For Nick Goodfellow, a 22-year-old communications major at the University of Pittsburgh and a board member of Free the Planet, a student environmental group, it was one in a steady stream of bleak reports on the consequences of climate change.
The article, which he read this past summer, concerned moose in the northern United States dying in large numbers as a result of massive tick infestations made possible by warmer winters.
"You read these articles online about one climate disaster after another and it seems like an impossible challenge," Mr. Goodfellow said. "It got me really depressed until I realized it's not just me against the world in this fight."
Mr. Goodfellow, originally from Washington, D.C., will be one of what are expected to be 10,000 young environmental activists coming to the David L. Lawrence Convention Center Friday through next Monday for Power Shift, four days of panels, speakers, music and organizing convened by the Energy Action Coalition, a network of "50 youth-led environmental and social justice organizations."
For the first time, the conference, which has been held every other year since 2007, will be held outside of Washington, D.C.
The conference's website calls Pittsburgh "a city at the crossroads of the fight for a clean and just energy future -- at the heart of building the green economy, yet directly in the crosshairs of the fracking industry."
Seth Bush, a 23-year-old Pitt graduate who works as a campus organizer for the Sierra Student Coalition, said the move away from the nation's capital also is symbolic of a shift from political lobbying to grass-roots organizing as a means to effect a broader shift in energy policy.
"The political angle we've been trying to take hasn't really been working," Mr. Bush said. "We're working on a better, cleaner, more just energy future and that could start here in Pittsburgh."
Whit Jones, a campaign director for the Energy Action Coalition, said that for thousands of the young activists expected to rally in Pittsburgh later this month, the reality of man-made global warming and the dangers of fossil fuel consumption and extraction, including the thousands of wells in Pennsylvania and other states tapped through a much-debated process called hydraulic fracturing, are settled questions.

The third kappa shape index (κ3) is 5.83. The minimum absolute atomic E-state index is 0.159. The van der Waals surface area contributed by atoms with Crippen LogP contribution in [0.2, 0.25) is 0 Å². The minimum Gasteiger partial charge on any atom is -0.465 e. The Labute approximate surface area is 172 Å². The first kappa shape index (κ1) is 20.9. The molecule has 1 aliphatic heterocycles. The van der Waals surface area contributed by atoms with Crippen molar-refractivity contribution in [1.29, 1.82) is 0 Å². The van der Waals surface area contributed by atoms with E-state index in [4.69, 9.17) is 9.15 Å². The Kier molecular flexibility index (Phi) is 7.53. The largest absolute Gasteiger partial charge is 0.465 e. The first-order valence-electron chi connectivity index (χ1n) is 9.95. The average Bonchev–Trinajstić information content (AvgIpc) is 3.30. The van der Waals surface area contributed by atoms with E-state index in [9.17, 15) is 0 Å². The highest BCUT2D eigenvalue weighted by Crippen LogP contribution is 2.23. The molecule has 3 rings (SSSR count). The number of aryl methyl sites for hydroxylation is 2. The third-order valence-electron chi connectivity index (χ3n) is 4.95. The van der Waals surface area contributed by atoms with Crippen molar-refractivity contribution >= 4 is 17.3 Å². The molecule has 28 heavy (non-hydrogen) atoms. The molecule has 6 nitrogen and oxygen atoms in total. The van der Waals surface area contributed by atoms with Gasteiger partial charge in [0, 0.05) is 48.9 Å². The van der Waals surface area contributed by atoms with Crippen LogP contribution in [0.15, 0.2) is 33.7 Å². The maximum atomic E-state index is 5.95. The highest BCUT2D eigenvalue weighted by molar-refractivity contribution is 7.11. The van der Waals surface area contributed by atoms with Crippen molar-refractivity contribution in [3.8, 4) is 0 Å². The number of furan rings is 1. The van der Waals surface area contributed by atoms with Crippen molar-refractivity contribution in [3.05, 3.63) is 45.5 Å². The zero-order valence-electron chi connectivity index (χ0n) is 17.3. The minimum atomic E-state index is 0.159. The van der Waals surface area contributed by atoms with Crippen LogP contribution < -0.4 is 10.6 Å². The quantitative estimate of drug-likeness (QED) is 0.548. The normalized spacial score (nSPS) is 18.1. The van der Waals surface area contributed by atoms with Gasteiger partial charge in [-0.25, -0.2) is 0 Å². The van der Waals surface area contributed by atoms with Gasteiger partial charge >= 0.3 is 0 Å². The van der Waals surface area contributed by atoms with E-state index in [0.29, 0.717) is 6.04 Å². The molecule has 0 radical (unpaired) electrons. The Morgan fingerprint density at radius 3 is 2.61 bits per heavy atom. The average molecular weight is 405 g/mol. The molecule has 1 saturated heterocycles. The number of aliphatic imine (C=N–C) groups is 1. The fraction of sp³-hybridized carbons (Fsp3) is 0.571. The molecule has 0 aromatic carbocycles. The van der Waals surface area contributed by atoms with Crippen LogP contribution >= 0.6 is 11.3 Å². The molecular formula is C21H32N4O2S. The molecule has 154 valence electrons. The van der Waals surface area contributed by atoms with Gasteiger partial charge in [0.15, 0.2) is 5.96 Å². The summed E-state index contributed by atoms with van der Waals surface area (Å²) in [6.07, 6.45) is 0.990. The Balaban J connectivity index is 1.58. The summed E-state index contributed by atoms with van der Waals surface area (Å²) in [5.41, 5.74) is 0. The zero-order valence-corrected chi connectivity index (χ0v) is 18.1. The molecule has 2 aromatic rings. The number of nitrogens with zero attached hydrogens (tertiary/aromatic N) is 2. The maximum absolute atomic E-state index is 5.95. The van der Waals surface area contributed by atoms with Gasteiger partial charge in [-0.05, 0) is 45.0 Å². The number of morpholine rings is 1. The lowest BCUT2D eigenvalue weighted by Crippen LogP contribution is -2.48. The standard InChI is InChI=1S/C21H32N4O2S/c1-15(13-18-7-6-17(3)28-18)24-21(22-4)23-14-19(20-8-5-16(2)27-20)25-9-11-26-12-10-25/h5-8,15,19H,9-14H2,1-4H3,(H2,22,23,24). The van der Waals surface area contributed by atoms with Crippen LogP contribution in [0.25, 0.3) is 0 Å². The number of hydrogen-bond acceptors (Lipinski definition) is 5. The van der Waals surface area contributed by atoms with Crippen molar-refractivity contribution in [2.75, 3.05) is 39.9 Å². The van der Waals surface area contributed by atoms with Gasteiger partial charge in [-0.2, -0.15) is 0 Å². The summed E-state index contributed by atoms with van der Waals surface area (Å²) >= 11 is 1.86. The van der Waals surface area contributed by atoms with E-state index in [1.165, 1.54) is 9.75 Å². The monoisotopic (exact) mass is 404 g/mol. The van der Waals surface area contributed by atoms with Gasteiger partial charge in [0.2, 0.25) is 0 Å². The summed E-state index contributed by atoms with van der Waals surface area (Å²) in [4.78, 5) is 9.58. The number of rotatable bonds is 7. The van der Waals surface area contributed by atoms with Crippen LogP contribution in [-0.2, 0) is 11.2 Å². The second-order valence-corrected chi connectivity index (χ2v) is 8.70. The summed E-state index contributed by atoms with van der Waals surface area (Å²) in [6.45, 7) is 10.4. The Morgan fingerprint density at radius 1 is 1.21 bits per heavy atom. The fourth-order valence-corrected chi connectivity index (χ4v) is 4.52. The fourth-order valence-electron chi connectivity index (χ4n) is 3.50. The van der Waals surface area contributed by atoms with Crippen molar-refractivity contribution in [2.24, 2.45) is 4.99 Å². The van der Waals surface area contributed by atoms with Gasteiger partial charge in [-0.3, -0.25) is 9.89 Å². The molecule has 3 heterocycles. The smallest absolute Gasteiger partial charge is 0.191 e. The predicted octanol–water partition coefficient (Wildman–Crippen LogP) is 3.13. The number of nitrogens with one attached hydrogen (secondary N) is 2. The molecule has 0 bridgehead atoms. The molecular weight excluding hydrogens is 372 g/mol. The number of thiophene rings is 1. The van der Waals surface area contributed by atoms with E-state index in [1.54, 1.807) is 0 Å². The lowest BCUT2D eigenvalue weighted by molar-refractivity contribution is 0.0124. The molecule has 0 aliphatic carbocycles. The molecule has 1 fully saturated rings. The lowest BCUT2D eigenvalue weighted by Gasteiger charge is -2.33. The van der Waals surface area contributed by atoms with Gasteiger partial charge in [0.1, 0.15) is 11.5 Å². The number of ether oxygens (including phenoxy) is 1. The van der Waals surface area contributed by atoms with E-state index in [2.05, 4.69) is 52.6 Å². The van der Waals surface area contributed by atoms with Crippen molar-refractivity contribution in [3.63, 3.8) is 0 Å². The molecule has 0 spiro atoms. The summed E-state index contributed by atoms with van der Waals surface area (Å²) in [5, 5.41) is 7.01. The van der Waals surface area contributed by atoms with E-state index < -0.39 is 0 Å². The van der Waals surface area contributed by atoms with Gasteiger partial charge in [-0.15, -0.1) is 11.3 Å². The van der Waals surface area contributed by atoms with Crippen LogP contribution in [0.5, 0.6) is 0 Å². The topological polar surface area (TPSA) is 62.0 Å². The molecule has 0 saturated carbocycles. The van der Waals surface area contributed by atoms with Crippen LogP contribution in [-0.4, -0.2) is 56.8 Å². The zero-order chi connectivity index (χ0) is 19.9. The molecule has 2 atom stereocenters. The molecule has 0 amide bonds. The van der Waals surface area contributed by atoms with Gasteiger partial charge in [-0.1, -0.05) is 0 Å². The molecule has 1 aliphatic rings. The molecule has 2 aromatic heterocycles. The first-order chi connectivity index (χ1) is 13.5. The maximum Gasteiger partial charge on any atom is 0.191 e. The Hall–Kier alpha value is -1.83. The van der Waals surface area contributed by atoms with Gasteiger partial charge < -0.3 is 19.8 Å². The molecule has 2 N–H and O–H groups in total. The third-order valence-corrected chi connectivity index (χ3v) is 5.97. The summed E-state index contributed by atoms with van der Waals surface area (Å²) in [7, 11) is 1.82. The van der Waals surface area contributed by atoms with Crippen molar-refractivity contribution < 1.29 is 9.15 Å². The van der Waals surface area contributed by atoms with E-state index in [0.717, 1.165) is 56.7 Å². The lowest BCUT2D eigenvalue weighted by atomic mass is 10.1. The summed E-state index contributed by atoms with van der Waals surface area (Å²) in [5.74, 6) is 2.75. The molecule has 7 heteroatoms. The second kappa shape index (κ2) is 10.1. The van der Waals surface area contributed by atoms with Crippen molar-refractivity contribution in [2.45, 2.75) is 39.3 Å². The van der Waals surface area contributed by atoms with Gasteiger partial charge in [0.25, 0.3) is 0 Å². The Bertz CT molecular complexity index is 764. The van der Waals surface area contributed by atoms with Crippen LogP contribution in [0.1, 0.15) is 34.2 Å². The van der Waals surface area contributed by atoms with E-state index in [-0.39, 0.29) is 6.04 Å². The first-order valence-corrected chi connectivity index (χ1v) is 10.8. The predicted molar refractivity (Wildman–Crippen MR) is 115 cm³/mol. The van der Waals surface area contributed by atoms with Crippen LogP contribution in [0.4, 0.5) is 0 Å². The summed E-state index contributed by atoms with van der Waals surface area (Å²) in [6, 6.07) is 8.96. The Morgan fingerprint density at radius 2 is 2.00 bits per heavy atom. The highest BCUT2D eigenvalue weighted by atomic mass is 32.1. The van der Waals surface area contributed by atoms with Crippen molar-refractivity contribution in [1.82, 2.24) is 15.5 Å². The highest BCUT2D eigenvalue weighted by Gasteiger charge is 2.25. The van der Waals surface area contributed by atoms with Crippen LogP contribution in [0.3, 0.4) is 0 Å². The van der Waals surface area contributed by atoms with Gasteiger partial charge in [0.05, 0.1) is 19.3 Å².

"We hope Power Shift demonstrates that young people have woken up to climate change and understand the dangers of fracking," Mr. Jones said.
Among the main objectives of the conference is giving attendees the skills to organize and mount successful movements at their colleges or in their communities, such as the "divestment campaigns" students have led on campuses to make their universities give up coal-fired plants.
Speaking at the event will be Josh Fox, director of the controversial fracking documentary "Gasland;" Bill McKibben, an author, environmentalist and co-founder of 350.org; Mike Brune, executive director of the Sierra Club; Bill Peduto, a Pittsburgh city councilman and the presumptive next mayor; and other youth, environmental and social activists.
Those include Phillip Agnew, whose group, the Dream Defenders, led a 31-day occupation of Florida Gov. Rick Scott's office in the wake of the not guilty verdict in the trial of George Zimmerman, who fatally shot 17-year-old Trayvon Martin in Sanford, Fla., sparking a national debate about "stand your ground" laws and race.
A "Day of Action" also is planned for next Monday, which Mr. Jones said will include a rally and march Downtown originating at Allegheny Landing near PNC Park.
"We need to be divesting from these dirty fossil fuels," Mr. Bush said. "It's our responsibility as young people to learn how to organize more effectively ... and pressure our decision makers to make this change."
Robert Zullo: firstname.lastname@example.org or 412-263-3909. First Published October 13, 2013 8:00 PM